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Sequences - monotonic or not

  1. Apr 2, 2012 #1
    Now I know how this works- but I came across this example and even though I know the answer- the simplification given in the explaination doesn't make sense to me.

    the squence is an= {5n/n!}
    now applying an+1 and dividing an+1/an
    the book indicates = 5/n+1

    this is what I don't get how
    (5n+1 /(n+1)!)/(5 n/n!) can simplify to that ?

    can someone explain please- what am I missing here.
    Last edited: Apr 2, 2012
  2. jcsd
  3. Apr 2, 2012 #2
    We have...
    [tex]\frac{5^{n+1}}{(n+1)!}\frac{n!}{5^n} = \frac{5\cdot5^{n}}{(n+1)n!}\frac{n!}{5^n}[/tex]
    ...which very easily simplifies to the expression you provided by cancelling out like terms.
  4. Apr 2, 2012 #3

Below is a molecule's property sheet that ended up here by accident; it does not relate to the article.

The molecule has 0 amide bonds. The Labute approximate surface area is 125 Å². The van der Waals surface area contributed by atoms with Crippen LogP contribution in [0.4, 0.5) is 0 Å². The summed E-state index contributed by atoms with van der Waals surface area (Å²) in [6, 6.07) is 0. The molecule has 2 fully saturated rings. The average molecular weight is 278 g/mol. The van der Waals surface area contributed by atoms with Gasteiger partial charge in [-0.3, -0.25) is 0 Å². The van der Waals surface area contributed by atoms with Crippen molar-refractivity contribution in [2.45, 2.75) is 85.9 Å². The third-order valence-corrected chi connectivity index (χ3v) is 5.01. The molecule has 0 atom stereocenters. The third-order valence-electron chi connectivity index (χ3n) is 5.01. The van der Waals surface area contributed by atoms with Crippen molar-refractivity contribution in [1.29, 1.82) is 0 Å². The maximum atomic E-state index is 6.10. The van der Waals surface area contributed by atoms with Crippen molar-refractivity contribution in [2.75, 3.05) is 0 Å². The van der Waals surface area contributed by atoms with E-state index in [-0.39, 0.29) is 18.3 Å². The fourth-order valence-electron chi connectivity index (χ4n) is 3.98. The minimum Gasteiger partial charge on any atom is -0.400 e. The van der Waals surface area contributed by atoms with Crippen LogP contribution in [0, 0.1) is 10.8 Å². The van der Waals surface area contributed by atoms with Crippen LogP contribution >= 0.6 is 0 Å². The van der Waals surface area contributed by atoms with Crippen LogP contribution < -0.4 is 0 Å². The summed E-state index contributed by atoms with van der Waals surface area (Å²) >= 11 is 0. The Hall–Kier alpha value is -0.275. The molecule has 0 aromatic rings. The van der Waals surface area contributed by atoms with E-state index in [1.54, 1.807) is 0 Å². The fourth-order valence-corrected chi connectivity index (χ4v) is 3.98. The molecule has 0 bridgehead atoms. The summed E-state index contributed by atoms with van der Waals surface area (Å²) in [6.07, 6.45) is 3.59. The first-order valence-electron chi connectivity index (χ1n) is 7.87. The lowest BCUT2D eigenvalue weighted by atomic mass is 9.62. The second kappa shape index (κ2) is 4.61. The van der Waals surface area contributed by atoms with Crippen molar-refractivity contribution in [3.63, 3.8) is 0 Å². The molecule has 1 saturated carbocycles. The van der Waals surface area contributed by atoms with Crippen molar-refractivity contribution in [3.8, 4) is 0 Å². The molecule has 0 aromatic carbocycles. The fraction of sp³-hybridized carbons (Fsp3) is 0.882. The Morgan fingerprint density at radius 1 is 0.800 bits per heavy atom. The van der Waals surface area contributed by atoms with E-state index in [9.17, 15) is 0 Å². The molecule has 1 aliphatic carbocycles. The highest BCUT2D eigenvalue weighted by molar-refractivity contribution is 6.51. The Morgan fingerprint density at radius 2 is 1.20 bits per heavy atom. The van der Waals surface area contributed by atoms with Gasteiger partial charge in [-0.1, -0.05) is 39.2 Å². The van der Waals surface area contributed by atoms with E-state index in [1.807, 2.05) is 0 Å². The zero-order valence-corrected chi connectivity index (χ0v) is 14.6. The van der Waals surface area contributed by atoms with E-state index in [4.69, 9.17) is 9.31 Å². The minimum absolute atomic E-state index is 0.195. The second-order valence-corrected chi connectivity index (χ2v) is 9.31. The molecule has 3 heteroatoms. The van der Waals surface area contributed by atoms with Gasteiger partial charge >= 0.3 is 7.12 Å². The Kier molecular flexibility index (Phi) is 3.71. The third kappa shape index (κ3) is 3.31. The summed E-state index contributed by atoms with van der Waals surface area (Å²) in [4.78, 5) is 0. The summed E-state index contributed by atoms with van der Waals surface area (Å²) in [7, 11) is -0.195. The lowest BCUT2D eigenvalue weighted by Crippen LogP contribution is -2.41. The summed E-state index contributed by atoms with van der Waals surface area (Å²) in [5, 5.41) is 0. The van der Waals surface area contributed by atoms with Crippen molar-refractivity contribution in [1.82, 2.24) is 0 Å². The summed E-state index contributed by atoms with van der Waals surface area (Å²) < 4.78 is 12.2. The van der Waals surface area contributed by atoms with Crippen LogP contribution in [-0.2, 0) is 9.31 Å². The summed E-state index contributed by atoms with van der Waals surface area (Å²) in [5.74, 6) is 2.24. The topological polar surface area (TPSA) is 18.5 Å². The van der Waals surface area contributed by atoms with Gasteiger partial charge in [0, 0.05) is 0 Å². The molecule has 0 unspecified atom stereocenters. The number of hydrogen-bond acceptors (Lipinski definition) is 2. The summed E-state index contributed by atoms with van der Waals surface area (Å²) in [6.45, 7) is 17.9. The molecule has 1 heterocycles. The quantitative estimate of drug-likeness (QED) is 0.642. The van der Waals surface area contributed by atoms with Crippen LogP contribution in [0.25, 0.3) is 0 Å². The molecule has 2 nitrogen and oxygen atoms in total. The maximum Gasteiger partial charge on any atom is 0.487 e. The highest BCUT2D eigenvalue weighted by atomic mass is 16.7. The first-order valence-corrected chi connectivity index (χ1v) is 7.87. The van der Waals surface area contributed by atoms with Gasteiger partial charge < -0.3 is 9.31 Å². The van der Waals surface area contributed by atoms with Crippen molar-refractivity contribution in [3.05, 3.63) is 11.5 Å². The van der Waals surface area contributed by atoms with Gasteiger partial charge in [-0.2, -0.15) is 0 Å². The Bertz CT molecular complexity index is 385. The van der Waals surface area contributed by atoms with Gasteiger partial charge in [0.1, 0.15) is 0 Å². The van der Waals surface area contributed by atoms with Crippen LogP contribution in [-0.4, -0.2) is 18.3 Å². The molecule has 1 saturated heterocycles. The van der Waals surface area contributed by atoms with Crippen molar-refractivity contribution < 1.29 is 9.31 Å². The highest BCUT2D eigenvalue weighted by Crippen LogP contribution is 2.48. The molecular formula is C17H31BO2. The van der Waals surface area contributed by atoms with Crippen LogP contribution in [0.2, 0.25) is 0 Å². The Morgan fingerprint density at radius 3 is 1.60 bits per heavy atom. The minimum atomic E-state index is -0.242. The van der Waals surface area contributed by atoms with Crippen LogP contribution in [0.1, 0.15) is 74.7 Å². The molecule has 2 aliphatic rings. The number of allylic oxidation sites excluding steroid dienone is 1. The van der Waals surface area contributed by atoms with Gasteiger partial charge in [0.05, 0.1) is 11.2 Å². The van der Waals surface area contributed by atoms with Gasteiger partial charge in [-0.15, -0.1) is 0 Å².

right - this is what is not clear to me- I am very new to pure maths
    how (n+1)! can be written as - (n+1)n!- may be I am having a dumb moment
    Last edited: Apr 2, 2012
  5. Apr 2, 2012 #4
    What is the definition of n! for you?
  6. Apr 2, 2012 #5
    well n! means = any number say 5 then multiplied by 5x4x3x2x1 ( natural numbers in hughest to lowest order)
  7. Apr 2, 2012 #6
    so basically product of positive integres less than or equal to n
  8. Apr 2, 2012 #7
    So, you have



    But then we have


    And the thing in brackets look familiar, no?? Indeed, the bracketed thing is n!

  9. Apr 2, 2012 #8
    thank you this makes sense- sometimes I just get frustrated with not enough explaination at beiggners level
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